For El Salvador to receive a $1 billion IMF loan, it will “require some recalibration of policies,” IMF spokesperson Gerry Rice said at a press conference on Thursday.
The statement comes days before a delegation of Salvadoran officials — including Treasury Minister Alejandro Zelaya, Central Bank President Douglas Rodríguez and Vice President Hazel González, and Commerce Secretary Jorge Miguel Kattán — will meet with the IMF in Washington on Nov. 8 and 9, according to sources in Washington who confirmed the existence of the meeting to El Faro English.
The Salvadoran government, which has taken on debt that is close to equalling the size of the country’s annual GDP, says it has gained millions of dollars through its bitcoin gamble, and this week it started to build a $4-million veterinary hospital with these profits, but has admitted that it needs the IMF loan to be able to fund next year’s federal budget.
Sources in the Salvadoran administration confirm that to facilitate the agreement with the financial institution, Bukele’s government made important cuts in October to the 2022 budget at the last minute. “Progress has been made,” Rice said Thursday, referring to ongoing discussions with the Salvadoran government since April, when the almost done deal fell through after Bukele’s party illegally ousted top judges and the Attorney General on May 1.
Central Bank President Rodríguez told Bloomberg in October that he doesn’t believe the adoption of bitcoin as legal tender last September will affect IMF negotiations. But the IMF has previously indicated otherwise. 'It raises a number of macroeconomic, financial and legal issues that require very careful analysis,' Rice said in June.
Although Rice did not directly mention bitcoin in his comments Thursday, the Bitcoin Law will likely be a major topic of discussion during the meetings next week in Washington.
Civil society organizations in El Salvador and the United States have also pressured the IMF in recent months to condition the agreement on the Salvadoran government’s commitment to transparency and democratic guarantees. It’s still to be seen the level of pressure that the Biden Administration, whose relations with Bukele grow tenser every day, decides to exert on the IMF to underwrite these conditions.
Divide of the Bitcoin Bros
The Bitcoin Law has also sparked debate within the bitcoin community. Alex Gladstein, Chief Strategy Officer of the Human Rights Foundation, believes bitcoin is an “anti-authoritarian technology” but told El Faro that he is anti-Chivo, referring to the government-developed bitcoin wallet, because the government controls it.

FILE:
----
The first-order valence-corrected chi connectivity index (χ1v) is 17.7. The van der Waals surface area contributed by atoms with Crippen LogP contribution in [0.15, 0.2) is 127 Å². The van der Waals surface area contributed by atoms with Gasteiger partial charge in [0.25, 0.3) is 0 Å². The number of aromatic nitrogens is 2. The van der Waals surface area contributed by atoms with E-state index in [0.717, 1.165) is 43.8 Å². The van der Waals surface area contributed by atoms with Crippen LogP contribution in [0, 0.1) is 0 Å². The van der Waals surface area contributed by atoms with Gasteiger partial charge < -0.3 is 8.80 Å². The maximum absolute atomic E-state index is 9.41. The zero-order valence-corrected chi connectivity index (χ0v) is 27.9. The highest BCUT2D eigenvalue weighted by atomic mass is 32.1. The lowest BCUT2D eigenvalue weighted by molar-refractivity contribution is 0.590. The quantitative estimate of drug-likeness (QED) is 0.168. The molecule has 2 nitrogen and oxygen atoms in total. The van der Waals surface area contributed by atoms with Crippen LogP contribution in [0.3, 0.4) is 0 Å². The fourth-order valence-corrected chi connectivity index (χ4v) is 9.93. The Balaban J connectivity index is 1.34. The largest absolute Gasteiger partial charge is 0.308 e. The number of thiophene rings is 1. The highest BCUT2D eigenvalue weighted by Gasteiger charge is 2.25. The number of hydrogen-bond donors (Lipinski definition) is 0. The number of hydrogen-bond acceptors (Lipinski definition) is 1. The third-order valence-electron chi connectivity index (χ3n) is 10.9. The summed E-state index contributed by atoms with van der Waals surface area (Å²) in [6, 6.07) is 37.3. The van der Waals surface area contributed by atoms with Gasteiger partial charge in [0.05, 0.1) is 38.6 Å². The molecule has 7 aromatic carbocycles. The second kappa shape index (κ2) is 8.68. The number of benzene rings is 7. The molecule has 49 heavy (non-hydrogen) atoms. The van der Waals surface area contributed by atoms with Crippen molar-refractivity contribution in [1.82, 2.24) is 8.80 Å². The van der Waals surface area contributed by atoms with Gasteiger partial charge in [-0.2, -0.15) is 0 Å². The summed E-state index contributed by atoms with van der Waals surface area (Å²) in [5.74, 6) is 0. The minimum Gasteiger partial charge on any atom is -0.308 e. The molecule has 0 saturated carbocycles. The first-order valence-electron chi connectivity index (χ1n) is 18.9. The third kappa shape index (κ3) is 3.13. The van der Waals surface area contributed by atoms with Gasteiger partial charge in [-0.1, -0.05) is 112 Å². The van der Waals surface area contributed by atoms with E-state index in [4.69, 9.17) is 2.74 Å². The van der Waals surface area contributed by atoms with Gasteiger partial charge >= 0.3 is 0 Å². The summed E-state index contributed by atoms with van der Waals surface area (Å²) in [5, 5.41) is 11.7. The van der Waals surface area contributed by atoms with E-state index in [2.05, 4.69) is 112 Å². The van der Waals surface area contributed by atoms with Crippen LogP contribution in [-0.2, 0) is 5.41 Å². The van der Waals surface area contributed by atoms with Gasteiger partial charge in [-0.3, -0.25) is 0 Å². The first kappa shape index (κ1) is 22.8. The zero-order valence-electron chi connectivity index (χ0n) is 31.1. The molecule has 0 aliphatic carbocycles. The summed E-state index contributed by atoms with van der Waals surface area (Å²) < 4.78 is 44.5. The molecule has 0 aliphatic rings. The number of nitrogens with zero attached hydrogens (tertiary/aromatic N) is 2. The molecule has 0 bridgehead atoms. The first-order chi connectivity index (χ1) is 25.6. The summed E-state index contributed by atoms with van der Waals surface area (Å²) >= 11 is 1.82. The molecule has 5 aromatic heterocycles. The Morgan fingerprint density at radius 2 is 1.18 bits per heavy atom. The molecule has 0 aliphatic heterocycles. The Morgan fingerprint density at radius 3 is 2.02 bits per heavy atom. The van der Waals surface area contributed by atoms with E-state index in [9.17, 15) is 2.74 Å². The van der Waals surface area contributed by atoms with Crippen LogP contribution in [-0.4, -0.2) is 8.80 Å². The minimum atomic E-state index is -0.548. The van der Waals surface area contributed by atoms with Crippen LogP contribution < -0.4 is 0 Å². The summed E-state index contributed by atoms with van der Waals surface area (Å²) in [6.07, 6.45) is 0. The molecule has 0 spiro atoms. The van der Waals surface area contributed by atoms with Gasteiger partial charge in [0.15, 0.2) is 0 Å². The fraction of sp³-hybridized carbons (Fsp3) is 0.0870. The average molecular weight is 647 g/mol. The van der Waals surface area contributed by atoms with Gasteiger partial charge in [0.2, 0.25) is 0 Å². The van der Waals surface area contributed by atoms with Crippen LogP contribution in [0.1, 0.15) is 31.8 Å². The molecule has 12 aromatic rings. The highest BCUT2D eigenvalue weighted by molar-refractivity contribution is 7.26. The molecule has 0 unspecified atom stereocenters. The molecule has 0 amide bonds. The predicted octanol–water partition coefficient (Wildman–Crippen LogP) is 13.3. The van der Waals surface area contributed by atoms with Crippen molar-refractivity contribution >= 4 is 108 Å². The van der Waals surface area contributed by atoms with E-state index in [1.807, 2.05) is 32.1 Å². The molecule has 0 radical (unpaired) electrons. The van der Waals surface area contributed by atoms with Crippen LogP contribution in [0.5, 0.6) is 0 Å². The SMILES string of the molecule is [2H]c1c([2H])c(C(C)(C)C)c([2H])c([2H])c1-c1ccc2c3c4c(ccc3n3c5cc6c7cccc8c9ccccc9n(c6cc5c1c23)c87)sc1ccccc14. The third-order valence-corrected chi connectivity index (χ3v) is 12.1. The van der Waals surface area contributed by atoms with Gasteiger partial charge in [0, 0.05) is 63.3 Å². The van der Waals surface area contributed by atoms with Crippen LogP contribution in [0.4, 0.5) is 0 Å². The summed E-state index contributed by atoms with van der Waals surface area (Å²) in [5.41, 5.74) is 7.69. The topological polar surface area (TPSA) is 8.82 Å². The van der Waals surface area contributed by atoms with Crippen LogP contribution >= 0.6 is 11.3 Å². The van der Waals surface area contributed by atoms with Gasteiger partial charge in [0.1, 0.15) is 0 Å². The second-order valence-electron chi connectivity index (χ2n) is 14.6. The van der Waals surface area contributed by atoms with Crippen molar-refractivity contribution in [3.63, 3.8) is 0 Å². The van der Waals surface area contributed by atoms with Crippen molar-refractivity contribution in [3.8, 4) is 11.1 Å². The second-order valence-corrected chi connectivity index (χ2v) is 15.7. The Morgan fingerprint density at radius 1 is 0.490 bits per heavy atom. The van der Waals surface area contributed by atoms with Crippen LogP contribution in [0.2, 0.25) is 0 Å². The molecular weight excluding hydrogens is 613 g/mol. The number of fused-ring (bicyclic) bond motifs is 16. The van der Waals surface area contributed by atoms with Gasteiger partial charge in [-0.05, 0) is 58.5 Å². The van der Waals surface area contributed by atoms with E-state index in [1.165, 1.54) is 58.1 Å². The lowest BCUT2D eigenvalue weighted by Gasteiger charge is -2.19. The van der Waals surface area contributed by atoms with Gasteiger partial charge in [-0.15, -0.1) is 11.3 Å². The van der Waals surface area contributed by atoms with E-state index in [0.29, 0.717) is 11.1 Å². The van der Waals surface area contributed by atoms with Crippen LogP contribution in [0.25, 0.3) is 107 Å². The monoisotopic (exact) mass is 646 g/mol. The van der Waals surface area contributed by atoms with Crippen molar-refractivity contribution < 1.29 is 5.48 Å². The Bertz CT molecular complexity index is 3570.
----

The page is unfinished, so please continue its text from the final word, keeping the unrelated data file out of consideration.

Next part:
“With bitcoin your phone is your bank,” he said. “You don't need to go to a bank, you don't need to deal with the government. You can earn and save by yourself without an ID and you can connect with anyone in the world.”
He supports the voluntary adoption of bitcoin in places like India, Nigeria, and Russia, but made a distinction with El Salvador’s forced adoption. His perspective represents a clear break with the bitcoin influencers allied with Bukele who have blindly promoted the president’s bitcoin experiment.
“If you actually want to be your own bank, you need to withdraw to your own control. I think the campaign needs to be ‘no to Chivo’ [because] Chivo is contradictory to bitcoin,” he said. “Chivo is not bitcoin. I think protesting Chivo is a great way of expressing displeasure and fighting the government.” In September, opposition to the Bitcoin Law was one of the major triggers for mass anti-Bukele street protests in San Salvador.
Read more of Gladstein’s comments on El Salvador’s bitcoin adoption and Bukele’s authoritarian tendencies in Nelson Rauda’s interview for El Faro.
The bitcoin debate in El Salvador has also extended to the environment. El Salvador is already one of the most water-stressed countries in the region. One of these water-scarce communities is Berlín, in eastern Usulután, near a volcano where the country harnesses geothermal energy. Bukele has started using this energy for bitcoin mining, an energy-intensive process.
Rapidly expanding the country’s geothermal energy supply could disrupt the natural water ecosystem, increase seismic activity, or contaminate the soil and water, Mauricio Sermeño, president of an environmental NGO in El Salvador, told El Faro.
“If additional production capacity for bitcoin mining is needed, as President Bukele announced, this may require the development of more geothermal energy infrastructure, which could have an impact on the aquifers that supply these communities,” writes El Faro's Julia Gavarrete.
“The rumors that their water supply could diminish are enough to put drought-weary Berlín communities on high alert.”
Expanding geothermal energy for bitcoin mining “offers little for the Salvadoran people,” writes Jorge Cuellar, assistant professor at Dartmouth College, in a column for El Faro. “In its best iteration, it will yield a temporary bump in people’s Chivo Wallets, the government’s official bitcoin wallet, or offer employment to small numbers who will maintain the mining operations — custodians, electricians, computer technicians.”
“At worst,” he continues, “the plan will prove to be public money already wasted, with generational consequences and enormous environmental losses — all for a speculative financial experiment that mainly benefits bitcoin whales and those who do business with them.”
Read more about the bitcoin industry’s potential role in the Salvadoran town Berlín in El Faro.
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